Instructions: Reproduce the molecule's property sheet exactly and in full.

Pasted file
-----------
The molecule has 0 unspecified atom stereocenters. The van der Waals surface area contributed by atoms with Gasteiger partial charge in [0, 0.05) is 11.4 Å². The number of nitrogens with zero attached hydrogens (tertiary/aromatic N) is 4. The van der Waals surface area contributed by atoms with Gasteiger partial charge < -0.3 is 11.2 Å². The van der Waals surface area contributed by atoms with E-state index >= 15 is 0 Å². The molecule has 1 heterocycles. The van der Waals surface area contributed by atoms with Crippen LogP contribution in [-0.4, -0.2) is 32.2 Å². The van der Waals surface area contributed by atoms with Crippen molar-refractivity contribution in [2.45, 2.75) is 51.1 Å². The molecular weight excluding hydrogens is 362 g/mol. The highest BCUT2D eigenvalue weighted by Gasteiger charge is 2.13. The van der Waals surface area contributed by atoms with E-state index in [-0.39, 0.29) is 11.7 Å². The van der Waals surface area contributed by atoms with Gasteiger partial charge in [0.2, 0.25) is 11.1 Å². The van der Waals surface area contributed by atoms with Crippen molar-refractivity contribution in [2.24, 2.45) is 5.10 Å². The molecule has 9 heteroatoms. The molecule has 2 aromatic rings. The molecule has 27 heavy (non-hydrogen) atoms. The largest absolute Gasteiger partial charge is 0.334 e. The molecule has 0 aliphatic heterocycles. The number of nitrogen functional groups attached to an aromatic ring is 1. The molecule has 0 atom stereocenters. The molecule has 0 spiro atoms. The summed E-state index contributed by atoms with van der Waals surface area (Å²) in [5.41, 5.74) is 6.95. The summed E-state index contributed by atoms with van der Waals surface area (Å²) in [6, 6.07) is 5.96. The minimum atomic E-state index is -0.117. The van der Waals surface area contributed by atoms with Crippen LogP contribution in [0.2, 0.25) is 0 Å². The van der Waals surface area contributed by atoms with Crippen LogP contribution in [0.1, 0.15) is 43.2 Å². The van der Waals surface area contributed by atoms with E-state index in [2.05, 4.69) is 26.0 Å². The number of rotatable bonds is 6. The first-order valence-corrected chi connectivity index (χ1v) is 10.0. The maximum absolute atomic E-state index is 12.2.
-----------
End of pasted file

The molecule has 0 unspecified atom stereocenters. The van der Waals surface area contributed by atoms with Gasteiger partial charge in [0, 0.05) is 11.4 Å². The number of nitrogens with zero attached hydrogens (tertiary/aromatic N) is 4. The van der Waals surface area contributed by atoms with Gasteiger partial charge < -0.3 is 11.2 Å². The van der Waals surface area contributed by atoms with E-state index >= 15 is 0 Å². The molecule has 1 heterocycles. The van der Waals surface area contributed by atoms with Crippen LogP contribution in [-0.4, -0.2) is 32.2 Å². The van der Waals surface area contributed by atoms with Crippen molar-refractivity contribution in [2.45, 2.75) is 51.1 Å². The molecular weight excluding hydrogens is 362 g/mol. The highest BCUT2D eigenvalue weighted by Gasteiger charge is 2.13. The van der Waals surface area contributed by atoms with E-state index in [-0.39, 0.29) is 11.7 Å². The van der Waals surface area contributed by atoms with Gasteiger partial charge in [0.2, 0.25) is 11.1 Å². The van der Waals surface area contributed by atoms with Crippen molar-refractivity contribution in [2.24, 2.45) is 5.10 Å². The molecule has 9 heteroatoms. The molecule has 2 aromatic rings. The molecule has 27 heavy (non-hydrogen) atoms. The largest absolute Gasteiger partial charge is 0.334 e. The molecule has 0 aliphatic heterocycles. The number of nitrogen functional groups attached to an aromatic ring is 1. The molecule has 0 atom stereocenters. The molecule has 0 spiro atoms. The summed E-state index contributed by atoms with van der Waals surface area (Å²) in [5.41, 5.74) is 6.95. The summed E-state index contributed by atoms with van der Waals surface area (Å²) in [6, 6.07) is 5.96. The minimum atomic E-state index is -0.117. The van der Waals surface area contributed by atoms with Crippen LogP contribution in [0.2, 0.25) is 0 Å². The van der Waals surface area contributed by atoms with Crippen LogP contribution in [0.1, 0.15) is 43.2 Å². The van der Waals surface area contributed by atoms with E-state index in [2.05, 4.69) is 26.0 Å². The number of rotatable bonds is 6. The first-order valence-corrected chi connectivity index (χ1v) is 10.0. The maximum absolute atomic E-state index is 12.2.